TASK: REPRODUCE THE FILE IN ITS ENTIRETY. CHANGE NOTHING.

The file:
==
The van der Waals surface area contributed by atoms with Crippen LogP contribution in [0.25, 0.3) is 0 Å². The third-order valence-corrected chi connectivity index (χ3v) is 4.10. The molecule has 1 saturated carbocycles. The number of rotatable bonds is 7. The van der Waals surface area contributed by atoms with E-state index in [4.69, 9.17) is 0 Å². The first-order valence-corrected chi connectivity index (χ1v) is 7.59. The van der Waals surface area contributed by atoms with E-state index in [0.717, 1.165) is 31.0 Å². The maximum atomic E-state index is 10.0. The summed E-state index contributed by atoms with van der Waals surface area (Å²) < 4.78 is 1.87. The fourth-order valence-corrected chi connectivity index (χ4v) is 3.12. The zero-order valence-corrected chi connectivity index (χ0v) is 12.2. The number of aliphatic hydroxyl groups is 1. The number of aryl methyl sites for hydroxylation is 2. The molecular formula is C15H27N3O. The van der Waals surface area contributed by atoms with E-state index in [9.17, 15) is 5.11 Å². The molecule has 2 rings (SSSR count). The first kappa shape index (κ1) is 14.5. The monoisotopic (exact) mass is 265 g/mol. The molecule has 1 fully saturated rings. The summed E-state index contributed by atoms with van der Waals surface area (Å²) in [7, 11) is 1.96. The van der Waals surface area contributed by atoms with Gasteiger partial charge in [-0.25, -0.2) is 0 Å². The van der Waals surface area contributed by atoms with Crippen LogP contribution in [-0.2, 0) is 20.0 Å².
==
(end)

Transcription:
The van der Waals surface area contributed by atoms with Crippen LogP contribution in [0.25, 0.3) is 0 Å². The third-order valence-corrected chi connectivity index (χ3v) is 4.10. The molecule has 1 saturated carbocycles. The number of rotatable bonds is 7. The van der Waals surface area contributed by atoms with E-state index in [4.69, 9.17) is 0 Å². The first-order valence-corrected chi connectivity index (χ1v) is 7.59. The van der Waals surface area contributed by atoms with E-state index in [0.717, 1.165) is 31.0 Å². The maximum atomic E-state index is 10.0. The summed E-state index contributed by atoms with van der Waals surface area (Å²) < 4.78 is 1.87. The fourth-order valence-corrected chi connectivity index (χ4v) is 3.12. The zero-order valence-corrected chi connectivity index (χ0v) is 12.2. The number of aliphatic hydroxyl groups is 1. The number of aryl methyl sites for hydroxylation is 2. The molecular formula is C15H27N3O. The van der Waals surface area contributed by atoms with E-state index in [9.17, 15) is 5.11 Å². The molecule has 2 rings (SSSR count). The first kappa shape index (κ1) is 14.5. The monoisotopic (exact) mass is 265 g/mol. The molecule has 1 fully saturated rings. The summed E-state index contributed by atoms with van der Waals surface area (Å²) in [7, 11) is 1.96. The van der Waals surface area contributed by atoms with Gasteiger partial charge in [-0.25, -0.2) is 0 Å². The van der Waals surface area contributed by atoms with Crippen LogP contribution in [-0.2, 0) is 20.0 Å².